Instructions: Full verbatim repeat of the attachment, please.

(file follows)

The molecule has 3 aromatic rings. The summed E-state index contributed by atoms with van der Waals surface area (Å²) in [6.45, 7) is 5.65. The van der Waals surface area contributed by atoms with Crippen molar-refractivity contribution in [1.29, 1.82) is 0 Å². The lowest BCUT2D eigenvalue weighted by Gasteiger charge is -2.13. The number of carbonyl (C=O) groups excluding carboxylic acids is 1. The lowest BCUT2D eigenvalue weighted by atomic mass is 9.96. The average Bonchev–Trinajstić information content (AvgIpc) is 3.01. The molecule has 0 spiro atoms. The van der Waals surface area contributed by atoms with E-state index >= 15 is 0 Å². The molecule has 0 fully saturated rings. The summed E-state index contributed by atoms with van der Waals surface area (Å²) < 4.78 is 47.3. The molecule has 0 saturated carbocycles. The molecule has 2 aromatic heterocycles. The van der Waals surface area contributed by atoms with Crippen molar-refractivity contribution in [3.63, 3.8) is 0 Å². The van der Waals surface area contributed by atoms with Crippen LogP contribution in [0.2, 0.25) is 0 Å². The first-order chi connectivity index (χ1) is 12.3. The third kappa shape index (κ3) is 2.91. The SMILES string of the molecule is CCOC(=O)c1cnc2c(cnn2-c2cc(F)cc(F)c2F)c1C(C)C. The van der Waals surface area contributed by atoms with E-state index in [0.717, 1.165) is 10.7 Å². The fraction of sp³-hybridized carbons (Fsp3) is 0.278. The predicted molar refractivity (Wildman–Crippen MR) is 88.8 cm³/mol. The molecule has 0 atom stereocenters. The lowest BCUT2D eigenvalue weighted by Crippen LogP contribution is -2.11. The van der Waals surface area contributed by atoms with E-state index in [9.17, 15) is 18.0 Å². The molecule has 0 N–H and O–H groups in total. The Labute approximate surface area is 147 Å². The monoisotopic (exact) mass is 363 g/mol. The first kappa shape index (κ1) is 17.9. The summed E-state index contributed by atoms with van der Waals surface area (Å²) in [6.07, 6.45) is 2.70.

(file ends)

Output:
The molecule has 3 aromatic rings. The summed E-state index contributed by atoms with van der Waals surface area (Å²) in [6.45, 7) is 5.65. The van der Waals surface area contributed by atoms with Crippen molar-refractivity contribution in [1.29, 1.82) is 0 Å². The lowest BCUT2D eigenvalue weighted by Gasteiger charge is -2.13. The number of carbonyl (C=O) groups excluding carboxylic acids is 1. The lowest BCUT2D eigenvalue weighted by atomic mass is 9.96. The average Bonchev–Trinajstić information content (AvgIpc) is 3.01. The molecule has 0 spiro atoms. The van der Waals surface area contributed by atoms with E-state index >= 15 is 0 Å². The molecule has 0 fully saturated rings. The summed E-state index contributed by atoms with van der Waals surface area (Å²) < 4.78 is 47.3. The molecule has 0 saturated carbocycles. The molecule has 2 aromatic heterocycles. The van der Waals surface area contributed by atoms with Crippen molar-refractivity contribution in [3.63, 3.8) is 0 Å². The van der Waals surface area contributed by atoms with Crippen LogP contribution in [0.2, 0.25) is 0 Å². The first-order chi connectivity index (χ1) is 12.3. The third kappa shape index (κ3) is 2.91. The SMILES string of the molecule is CCOC(=O)c1cnc2c(cnn2-c2cc(F)cc(F)c2F)c1C(C)C. The van der Waals surface area contributed by atoms with E-state index in [0.717, 1.165) is 10.7 Å². The fraction of sp³-hybridized carbons (Fsp3) is 0.278. The predicted molar refractivity (Wildman–Crippen MR) is 88.8 cm³/mol. The molecule has 0 atom stereocenters. The lowest BCUT2D eigenvalue weighted by Crippen LogP contribution is -2.11. The van der Waals surface area contributed by atoms with E-state index in [9.17, 15) is 18.0 Å². The molecule has 0 N–H and O–H groups in total. The Labute approximate surface area is 147 Å². The monoisotopic (exact) mass is 363 g/mol. The first kappa shape index (κ1) is 17.9. The summed E-state index contributed by atoms with van der Waals surface area (Å²) in [6.07, 6.45) is 2.70.